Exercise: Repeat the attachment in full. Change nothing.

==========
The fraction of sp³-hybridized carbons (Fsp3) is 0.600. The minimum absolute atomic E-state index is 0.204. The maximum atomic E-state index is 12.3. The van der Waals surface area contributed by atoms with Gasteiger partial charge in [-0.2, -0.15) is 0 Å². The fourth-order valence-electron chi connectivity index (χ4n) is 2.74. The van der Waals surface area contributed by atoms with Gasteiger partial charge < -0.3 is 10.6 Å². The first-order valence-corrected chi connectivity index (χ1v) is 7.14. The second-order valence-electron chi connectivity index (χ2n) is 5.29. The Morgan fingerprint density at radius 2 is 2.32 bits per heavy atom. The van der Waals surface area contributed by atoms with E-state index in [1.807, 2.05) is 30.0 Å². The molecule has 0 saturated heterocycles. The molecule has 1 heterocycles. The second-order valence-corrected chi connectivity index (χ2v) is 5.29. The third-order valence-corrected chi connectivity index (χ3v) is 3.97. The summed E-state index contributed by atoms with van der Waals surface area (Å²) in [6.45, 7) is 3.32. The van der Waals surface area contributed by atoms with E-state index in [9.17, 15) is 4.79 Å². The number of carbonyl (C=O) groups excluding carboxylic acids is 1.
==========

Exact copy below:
The fraction of sp³-hybridized carbons (Fsp3) is 0.600. The minimum absolute atomic E-state index is 0.204. The maximum atomic E-state index is 12.3. The van der Waals surface area contributed by atoms with Gasteiger partial charge in [-0.2, -0.15) is 0 Å². The fourth-order valence-electron chi connectivity index (χ4n) is 2.74. The van der Waals surface area contributed by atoms with Gasteiger partial charge < -0.3 is 10.6 Å². The first-order valence-corrected chi connectivity index (χ1v) is 7.14. The second-order valence-electron chi connectivity index (χ2n) is 5.29. The Morgan fingerprint density at radius 2 is 2.32 bits per heavy atom. The van der Waals surface area contributed by atoms with E-state index in [1.807, 2.05) is 30.0 Å². The molecule has 0 saturated heterocycles. The molecule has 1 heterocycles. The second-order valence-corrected chi connectivity index (χ2v) is 5.29. The third-order valence-corrected chi connectivity index (χ3v) is 3.97. The summed E-state index contributed by atoms with van der Waals surface area (Å²) in [6.45, 7) is 3.32. The van der Waals surface area contributed by atoms with E-state index in [9.17, 15) is 4.79 Å². The number of carbonyl (C=O) groups excluding carboxylic acids is 1.